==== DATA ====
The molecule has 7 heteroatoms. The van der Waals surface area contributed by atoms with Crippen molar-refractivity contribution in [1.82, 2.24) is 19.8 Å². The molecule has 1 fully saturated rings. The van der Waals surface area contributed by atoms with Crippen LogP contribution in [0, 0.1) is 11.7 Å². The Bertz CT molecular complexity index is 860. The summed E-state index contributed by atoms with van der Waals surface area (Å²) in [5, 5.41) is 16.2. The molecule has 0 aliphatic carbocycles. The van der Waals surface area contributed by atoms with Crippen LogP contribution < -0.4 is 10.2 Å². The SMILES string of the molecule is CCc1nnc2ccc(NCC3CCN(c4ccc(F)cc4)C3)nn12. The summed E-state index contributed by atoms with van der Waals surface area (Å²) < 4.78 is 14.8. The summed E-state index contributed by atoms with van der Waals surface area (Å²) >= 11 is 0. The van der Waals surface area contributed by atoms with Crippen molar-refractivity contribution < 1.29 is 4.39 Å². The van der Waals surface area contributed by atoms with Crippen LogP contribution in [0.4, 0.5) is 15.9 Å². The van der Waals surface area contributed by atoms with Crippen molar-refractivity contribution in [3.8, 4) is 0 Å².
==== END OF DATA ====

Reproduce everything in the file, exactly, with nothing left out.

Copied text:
The molecule has 7 heteroatoms. The van der Waals surface area contributed by atoms with Crippen molar-refractivity contribution in [1.82, 2.24) is 19.8 Å². The molecule has 1 fully saturated rings. The van der Waals surface area contributed by atoms with Crippen LogP contribution in [0, 0.1) is 11.7 Å². The Bertz CT molecular complexity index is 860. The summed E-state index contributed by atoms with van der Waals surface area (Å²) in [5, 5.41) is 16.2. The molecule has 0 aliphatic carbocycles. The van der Waals surface area contributed by atoms with Crippen LogP contribution < -0.4 is 10.2 Å². The SMILES string of the molecule is CCc1nnc2ccc(NCC3CCN(c4ccc(F)cc4)C3)nn12. The summed E-state index contributed by atoms with van der Waals surface area (Å²) < 4.78 is 14.8. The summed E-state index contributed by atoms with van der Waals surface area (Å²) >= 11 is 0. The van der Waals surface area contributed by atoms with Crippen molar-refractivity contribution < 1.29 is 4.39 Å². The van der Waals surface area contributed by atoms with Crippen LogP contribution in [0.4, 0.5) is 15.9 Å². The van der Waals surface area contributed by atoms with Crippen molar-refractivity contribution in [3.8, 4) is 0 Å².